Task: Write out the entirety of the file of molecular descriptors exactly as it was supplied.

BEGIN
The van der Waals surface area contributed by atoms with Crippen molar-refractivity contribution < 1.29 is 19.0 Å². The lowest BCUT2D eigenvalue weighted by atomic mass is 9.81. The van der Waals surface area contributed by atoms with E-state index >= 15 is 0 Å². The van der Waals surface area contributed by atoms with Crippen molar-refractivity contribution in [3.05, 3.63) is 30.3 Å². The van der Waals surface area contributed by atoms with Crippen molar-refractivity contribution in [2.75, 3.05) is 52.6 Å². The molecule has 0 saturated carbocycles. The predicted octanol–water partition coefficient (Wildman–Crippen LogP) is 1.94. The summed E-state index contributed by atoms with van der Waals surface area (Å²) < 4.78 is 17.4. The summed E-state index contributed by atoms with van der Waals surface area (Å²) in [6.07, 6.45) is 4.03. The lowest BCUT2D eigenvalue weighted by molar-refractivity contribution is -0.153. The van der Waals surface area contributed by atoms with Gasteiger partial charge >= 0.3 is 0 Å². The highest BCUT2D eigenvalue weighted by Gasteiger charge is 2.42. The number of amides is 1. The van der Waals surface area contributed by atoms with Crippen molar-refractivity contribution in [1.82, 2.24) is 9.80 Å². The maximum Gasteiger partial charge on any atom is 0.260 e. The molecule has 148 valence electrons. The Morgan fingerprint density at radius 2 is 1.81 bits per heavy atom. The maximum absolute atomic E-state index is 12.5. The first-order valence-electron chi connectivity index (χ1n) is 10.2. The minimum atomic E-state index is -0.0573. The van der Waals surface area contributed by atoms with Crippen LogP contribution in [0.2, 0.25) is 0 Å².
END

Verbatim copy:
The van der Waals surface area contributed by atoms with Crippen molar-refractivity contribution < 1.29 is 19.0 Å². The lowest BCUT2D eigenvalue weighted by atomic mass is 9.81. The van der Waals surface area contributed by atoms with E-state index >= 15 is 0 Å². The van der Waals surface area contributed by atoms with Crippen molar-refractivity contribution in [3.05, 3.63) is 30.3 Å². The van der Waals surface area contributed by atoms with Crippen molar-refractivity contribution in [2.75, 3.05) is 52.6 Å². The molecule has 0 saturated carbocycles. The predicted octanol–water partition coefficient (Wildman–Crippen LogP) is 1.94. The summed E-state index contributed by atoms with van der Waals surface area (Å²) < 4.78 is 17.4. The summed E-state index contributed by atoms with van der Waals surface area (Å²) in [6.07, 6.45) is 4.03. The lowest BCUT2D eigenvalue weighted by molar-refractivity contribution is -0.153. The van der Waals surface area contributed by atoms with Gasteiger partial charge >= 0.3 is 0 Å². The highest BCUT2D eigenvalue weighted by Gasteiger charge is 2.42. The number of amides is 1. The van der Waals surface area contributed by atoms with Crippen molar-refractivity contribution in [1.82, 2.24) is 9.80 Å². The maximum Gasteiger partial charge on any atom is 0.260 e. The molecule has 148 valence electrons. The Morgan fingerprint density at radius 2 is 1.81 bits per heavy atom. The maximum absolute atomic E-state index is 12.5. The first-order valence-electron chi connectivity index (χ1n) is 10.2. The minimum atomic E-state index is -0.0573. The van der Waals surface area contributed by atoms with Crippen LogP contribution in [0.2, 0.25) is 0 Å².